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Re: Well-formed Blueberry
- From: Joel Rees <firstname.lastname@example.org>
- To: email@example.com
- Date: Wed, 18 Jul 2001 12:05:28 +0900
Benjamin Franz explained:
> If a Blueberry parser generates/accepts _badly formed 1.0_
> then it will not reliably interoperate with 1.0 parser based systems and
> cannot be made to do so. The result will be documents that are generated
> by non-technical users using Blueberry based systems that their parser
> accepts as XML 1.0 - but which are NOT exchangable with actual XML 1.0
> based systems. This is a _Bad Thing (tm)_.
Thanks. I guess the heat got to me.
Here's what I should have said:
Assuming (1) the XML 1.0 character tables are true subsets of the Blueberry
and hoping (2) an XML 1.0 valid document is valid Blueberry document,
and given (3) the end user doesn't care whether a document is valid under
Blueberry or under XML 1.0,
(4.a) Is it really going to hurt anything if the end-user's parser doesn't
complain that a document labeled XML 1.0 has a Blueberry character in a
Answer: Some users will care. Some will care very much because they've been
given a document that has been validated and their parsers are not blueberry
compliant. Some will be surprised at error messages.
So, (4a.1) Is this going to require warning level switches such as provided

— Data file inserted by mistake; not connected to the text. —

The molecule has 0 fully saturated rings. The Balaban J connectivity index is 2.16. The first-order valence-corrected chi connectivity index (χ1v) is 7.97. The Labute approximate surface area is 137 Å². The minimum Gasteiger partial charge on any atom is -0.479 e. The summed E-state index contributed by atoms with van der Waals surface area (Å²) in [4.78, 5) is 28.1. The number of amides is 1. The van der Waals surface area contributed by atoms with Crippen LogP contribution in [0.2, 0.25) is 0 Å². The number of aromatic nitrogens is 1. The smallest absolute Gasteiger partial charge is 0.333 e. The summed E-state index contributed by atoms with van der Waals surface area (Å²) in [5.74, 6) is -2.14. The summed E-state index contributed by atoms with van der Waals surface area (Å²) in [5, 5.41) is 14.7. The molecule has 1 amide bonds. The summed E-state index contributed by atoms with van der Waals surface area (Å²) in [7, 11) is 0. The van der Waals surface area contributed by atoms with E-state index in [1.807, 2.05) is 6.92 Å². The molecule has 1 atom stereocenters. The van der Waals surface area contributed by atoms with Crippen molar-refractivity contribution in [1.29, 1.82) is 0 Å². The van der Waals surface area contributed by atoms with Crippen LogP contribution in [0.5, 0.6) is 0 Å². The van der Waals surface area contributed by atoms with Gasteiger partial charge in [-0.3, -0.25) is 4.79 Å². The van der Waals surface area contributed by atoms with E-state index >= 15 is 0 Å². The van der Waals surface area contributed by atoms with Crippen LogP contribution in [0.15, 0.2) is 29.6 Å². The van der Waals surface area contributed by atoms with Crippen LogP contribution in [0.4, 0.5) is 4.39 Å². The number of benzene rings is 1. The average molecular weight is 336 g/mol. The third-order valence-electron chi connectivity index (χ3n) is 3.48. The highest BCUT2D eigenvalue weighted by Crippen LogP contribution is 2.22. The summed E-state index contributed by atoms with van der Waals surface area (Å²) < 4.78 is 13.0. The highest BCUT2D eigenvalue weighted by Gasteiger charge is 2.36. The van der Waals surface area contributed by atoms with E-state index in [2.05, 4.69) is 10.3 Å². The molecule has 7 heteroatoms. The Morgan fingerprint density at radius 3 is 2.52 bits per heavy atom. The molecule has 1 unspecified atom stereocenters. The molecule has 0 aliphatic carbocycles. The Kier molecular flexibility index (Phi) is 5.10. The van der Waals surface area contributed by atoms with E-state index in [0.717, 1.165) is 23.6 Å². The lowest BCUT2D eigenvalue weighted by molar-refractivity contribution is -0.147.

But this is the question I meant to ask:
(4b) What exactly will it hurt if a document that is valid under XML 1.0
labels itself as Blueberry?
Answer: It won't really hurt anything, except that it will prevent
down-level parsers in a communication chain from accepting a document it
would otherwise accept, causing needless logjams.
And now I can see why Elliotte would want to make everyone aware of the
boundary by requiring documents that don't contain blueberry to label
themselves XML 1.0. I don't agree in principle, but I can see that there
would be a necessity in some environments.
So, maybe we need to add an option to the switch I suggested above?
-blueberry=[ 'silent' | 'warnDown' | 'warnUp' | 'rejectDown' | 'rejectUp' ]
Then, after a blueberry aware application edits a document, it must scan the
results to calculate which it should be labeled.
icchh. Acchhkk. Hackkk. iiiiiiyada!
There is another option, and that is to require all vendors to open their
source code, or to at least open their parsers and provide a way for
customers to link in the recompiled parser in the field. I don't like this
idea either. Microsoft will use it as an excuse to really push COM.
But burying our collective heads in the sand is not the answer either.
Blueberry makes it obvious that version control of some sort is necessary.
Perhaps a version control mechanism is a higher priority than Blueberry.
programmer -- firstname.lastname@example.org
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and branches to the trivia,
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